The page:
Why Cyprus Won't Hold Back the Dow

With the stock market near record highs, investors are on edge, and the slightest hint of trouble can cause near-panic. Given the news over the weekend that not only will the European island nation of Cyprus need a bailout, but it will also come at the expense of bank depositors, visions of Great Depression-era bank runs and rhetoric about the confiscation of funds led to massive sell-offs in overseas stock markets. Yet as Fool contributor Morgan Housel noted earlier this morning, Cyprus' bailout doesn't deserve the huge hype that it's getting. At least in the U.S., investors seem to have gotten that message, as the Dow Jones Industrials (DJINDICES: ^DJI  ) have recovered from initial losses of more than 100 points to trade down just 31 points as of 10:55 a.m. EDT. Broader markets are down roughly half a percent.

Within the Dow, banking stocks took the most substantial hit, with Bank of America (NYSE: BAC  ) down more than 1% and JPMorgan Chase (NYSE: JPM  ) falling 1.2%. The biggest threat from the Cypriot bailout is that bank customers in other countries will leap to the almost certainly false conclusion that their own deposits are at risk. With FDIC insurance, U.S. depositors are protected, but with ordinary Americans already predisposed against the banking industry, anything that leads more bank customers to withdraw deposits will only put an additional strain on the financial system.

Elsewhere, Incyte (NASDAQ: INCY  ) declined 7.2% after the company reported that a patient taking its myelofibrosis drug ruxolitinib contracted a disease called progressive multifocal leukoencephalopathy. Although this is the first case of PML associated with the drug, Incyte will get an independent assessment of the findings and could have to take additional steps in order to ensure the safety of the drug.

Finally, J. C. Penney (NYSE: JCP  ) soared more than 8% as two pieces of news helped boost the struggling retailer. One analyst said the company's Joe Fresh concept has had a successful launch among customers, while a research group examining the value of the retailer's real estate estimated that Penney could earn $1.2 billion in rental income by subletting store locations. Any move to unlock income will help the company, as it has been burning cash at an alarming rate during its restructuring.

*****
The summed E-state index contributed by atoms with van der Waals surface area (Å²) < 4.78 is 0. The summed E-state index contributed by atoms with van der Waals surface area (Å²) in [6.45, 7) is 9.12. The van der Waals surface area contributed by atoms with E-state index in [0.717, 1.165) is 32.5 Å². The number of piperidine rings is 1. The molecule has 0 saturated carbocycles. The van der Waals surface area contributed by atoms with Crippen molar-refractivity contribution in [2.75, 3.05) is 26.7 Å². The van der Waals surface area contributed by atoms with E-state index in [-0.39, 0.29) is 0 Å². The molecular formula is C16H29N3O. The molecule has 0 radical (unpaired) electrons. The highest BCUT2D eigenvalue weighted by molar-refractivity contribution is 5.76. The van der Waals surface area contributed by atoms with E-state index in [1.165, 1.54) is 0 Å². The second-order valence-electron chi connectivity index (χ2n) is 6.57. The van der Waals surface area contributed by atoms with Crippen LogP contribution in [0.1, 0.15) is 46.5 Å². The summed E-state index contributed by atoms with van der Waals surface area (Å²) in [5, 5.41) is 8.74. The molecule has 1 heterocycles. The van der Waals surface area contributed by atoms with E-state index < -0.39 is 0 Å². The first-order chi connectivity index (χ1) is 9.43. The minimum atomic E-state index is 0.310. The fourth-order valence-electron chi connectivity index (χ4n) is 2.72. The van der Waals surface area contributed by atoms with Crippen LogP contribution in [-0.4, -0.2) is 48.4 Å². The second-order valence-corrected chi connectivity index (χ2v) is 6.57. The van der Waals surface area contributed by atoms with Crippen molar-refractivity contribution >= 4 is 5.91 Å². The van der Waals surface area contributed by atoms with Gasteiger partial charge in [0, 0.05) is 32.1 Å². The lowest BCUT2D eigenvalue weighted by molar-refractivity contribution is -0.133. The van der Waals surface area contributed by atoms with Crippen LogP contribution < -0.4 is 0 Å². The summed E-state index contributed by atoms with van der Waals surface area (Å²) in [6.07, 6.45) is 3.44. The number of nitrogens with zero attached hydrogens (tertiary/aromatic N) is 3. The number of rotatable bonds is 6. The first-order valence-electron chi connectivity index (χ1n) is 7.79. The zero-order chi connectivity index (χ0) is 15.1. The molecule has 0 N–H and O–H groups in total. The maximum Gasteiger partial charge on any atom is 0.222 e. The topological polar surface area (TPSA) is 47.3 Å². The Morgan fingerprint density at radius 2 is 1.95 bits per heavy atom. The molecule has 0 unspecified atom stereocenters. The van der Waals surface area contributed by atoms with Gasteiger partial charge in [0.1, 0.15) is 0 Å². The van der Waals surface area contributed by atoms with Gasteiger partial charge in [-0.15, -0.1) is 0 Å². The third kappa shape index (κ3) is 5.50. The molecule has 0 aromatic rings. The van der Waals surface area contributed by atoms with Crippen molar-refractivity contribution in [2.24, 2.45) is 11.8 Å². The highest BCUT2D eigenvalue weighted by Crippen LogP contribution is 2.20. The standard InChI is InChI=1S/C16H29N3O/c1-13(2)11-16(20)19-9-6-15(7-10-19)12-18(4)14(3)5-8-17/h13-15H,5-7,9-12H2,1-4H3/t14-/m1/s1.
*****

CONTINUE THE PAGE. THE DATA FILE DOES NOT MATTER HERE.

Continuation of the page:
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  • Report this Comment On March 18, 2013, at 11:31 AM, koniotis1 wrote:

    I have heard a lot of "analysts" say that this is a good deal. I am sorry to say there is nothing good about it. For exchange of 10 billion needed to save the banks Cyprus is asked to steal 6 billion from depositors which will cause a flight of upto 30 billion once the banks re-open. So where will the lost 30 billion come from? No-one seems to address that because they simply have no answer to that. A second bailout? Well if the first one was so difficult to vote then what makes anyone think a second one will be voted? The ELA, well that was entertained in the beginning but there is no commitment by the ECB to do such a thing, hence the really hard time passing the bill through the Cypriot parliament. Christine Lagarde said that this is a "stability" levy. Nothin more destabilizing for an economy than a bank run. Did she actually say that with a straight face or is there complete absences of basic econmic knowledge of the capitalistic model.

    To make the story short, Pandora's box is open, and not just in the sense that the Cypriot economy will be destroyed, it already has been, but because the Eurogroup has shown the world that it can come up with some really dum ideas. Perfect if you want to shield the eurozone from a financial crisis and send the right signals to the markets. Apparently the leaders of the Eurozone are not ready to do what is nececcessary to keep the Euro together, and as long as the ECB does not function as a true central bank dictating monetry policy, but it is left at the hands of politicians and the politics of re-election, there is no salvation for the single currency.

    The markets have picked up on it and hence their first reaction. Savers will pick up on it. Somehow the swiss franc will look as a so much better currency to keep your savings in the next few days.

    That is unless those that have vested interests in holding the signle currency together decide that it is time for a true monetary union.

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